I recently have started supervising some student projects and was looking for a simple primer on project folder organization and file naming that I could give students with little scientific computing background. So I asked twitter:
A few people asked me to compile the responses (and I got a lot of responses! Thanks y'all!). So here's a short summary of what I found:
- The simplest and most straightforward post I found that described the how and why of directory organization was this one by @richfitz. A nice follow-up by Marcela Diaz gives an example good for novices. Ultimately I ended up sending these to my students as I thought they required the least prior knowledge.
- There's a nice lesson created at the Reproducible Science Hackathon that has two short slide shows - one on folder organization and one on file naming. It may be inevitable, but the one on file naming goes a bit into regular expressions and globbing, which was a bit advanced for my students. This lesson is being incorporated into the Data Carpentry curriculum.
- Some of that lesson is drawn from these notes from @jennybc's STAT545 course. As usual, Jenny is excellent at dealing with how things evolve in real projects, and lends two important concepts:
- "Quarantining the crazy" - putting unstructured or poorly organized data in its own read-only folder
- Dealing with different types of analysis scripts (processing, analyzing visualizing).
- A nice short lesson on this topic is part of the R for Reproducible Science lesson at Software Carpentry. It focuses on using RStudio projects and recommends using the ProjectTemplate package to automate setup.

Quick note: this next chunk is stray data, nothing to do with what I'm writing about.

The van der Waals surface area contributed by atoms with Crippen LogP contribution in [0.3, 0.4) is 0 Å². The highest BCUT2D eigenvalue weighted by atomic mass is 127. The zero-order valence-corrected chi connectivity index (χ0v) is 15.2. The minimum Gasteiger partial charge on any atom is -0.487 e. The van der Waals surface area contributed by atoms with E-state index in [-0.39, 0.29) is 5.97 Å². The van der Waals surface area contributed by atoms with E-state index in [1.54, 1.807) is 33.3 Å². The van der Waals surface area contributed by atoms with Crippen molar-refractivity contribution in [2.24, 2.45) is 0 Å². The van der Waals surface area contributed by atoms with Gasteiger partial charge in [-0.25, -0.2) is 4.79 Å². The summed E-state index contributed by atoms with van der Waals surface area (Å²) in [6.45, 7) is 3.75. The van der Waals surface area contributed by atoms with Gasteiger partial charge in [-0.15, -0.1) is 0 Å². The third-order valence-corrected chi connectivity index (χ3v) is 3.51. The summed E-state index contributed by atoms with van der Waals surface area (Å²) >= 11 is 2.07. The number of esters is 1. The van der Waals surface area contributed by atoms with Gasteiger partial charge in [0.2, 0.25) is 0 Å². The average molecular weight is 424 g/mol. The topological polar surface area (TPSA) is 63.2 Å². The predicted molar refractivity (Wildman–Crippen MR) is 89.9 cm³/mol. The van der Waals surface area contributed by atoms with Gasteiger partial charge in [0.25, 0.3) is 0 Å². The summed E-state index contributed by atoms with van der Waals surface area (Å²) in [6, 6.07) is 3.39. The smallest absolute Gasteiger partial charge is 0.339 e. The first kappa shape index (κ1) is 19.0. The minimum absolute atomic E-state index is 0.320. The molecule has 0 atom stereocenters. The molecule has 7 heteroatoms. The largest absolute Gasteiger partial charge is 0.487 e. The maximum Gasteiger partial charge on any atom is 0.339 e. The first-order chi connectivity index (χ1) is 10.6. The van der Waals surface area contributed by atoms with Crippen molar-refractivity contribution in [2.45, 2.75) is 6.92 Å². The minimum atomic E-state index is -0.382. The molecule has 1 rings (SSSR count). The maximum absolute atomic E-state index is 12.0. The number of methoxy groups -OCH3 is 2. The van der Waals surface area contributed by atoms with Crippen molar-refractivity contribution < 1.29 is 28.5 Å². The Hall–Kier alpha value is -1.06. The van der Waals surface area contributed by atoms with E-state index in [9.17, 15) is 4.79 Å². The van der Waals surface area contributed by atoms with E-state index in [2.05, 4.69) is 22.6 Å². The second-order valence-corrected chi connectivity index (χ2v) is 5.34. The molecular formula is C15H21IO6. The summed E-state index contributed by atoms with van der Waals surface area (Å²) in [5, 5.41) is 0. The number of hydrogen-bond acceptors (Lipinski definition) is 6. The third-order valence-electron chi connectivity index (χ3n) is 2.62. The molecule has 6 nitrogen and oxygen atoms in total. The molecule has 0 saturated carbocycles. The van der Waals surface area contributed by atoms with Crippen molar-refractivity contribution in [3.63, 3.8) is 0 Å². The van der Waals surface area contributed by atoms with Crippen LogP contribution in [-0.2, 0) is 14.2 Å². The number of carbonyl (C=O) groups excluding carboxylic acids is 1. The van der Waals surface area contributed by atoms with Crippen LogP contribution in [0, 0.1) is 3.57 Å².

@cboettig has a post from 2012 about using the R package structure as an organizing framework for projects. It presumes some knowledge of R packages and git.
- This idea is extended in a write-up from last year's rOpenSci unconference describes the idea of a research compendium, which includes not just a project directory but other tools for reproducibility described in standard ways. It describes the use of some more advanced tools like Docker.
- The in-progress draft of the *Carpentry community's paper "Good Enough Practices for Scientific Computing" has a section on project organization. It's slightly more Python-centric and includes the concept of different directories for source code and compiled code.
- Everyone has pointed me to Noble's "A Quick Guide to Organizing Computational Biology Projects". I like this one because it has an explicit discussion of a lab notebook as part of the project directory. It's a little more focused on computational experiments than data-driven projects.
Ultimately most of these are pretty similar conceptually, which one might expect as most things came from within the *Carpentry/rOpenSci communities. (Lots of people like to link to this tweet from Vince Buffalo). The main difference I found is that some describe things from a more ad-hoc, evolving project perspective (e.g., the STAT545 curriculum), while others describe a static unit of reproducible research (the research compendium write-up).
The other area of difference tends to be that R-focused guides (at least on the more advanced side) describe knitr/Rmarkdown-type literate programming documents as part of the project structure, while the Python and language-agnostic guides do not. That may just be due to me missing some examples due to bias in my network, or it may have to do with the way people use iPython/Jupyter notebooks.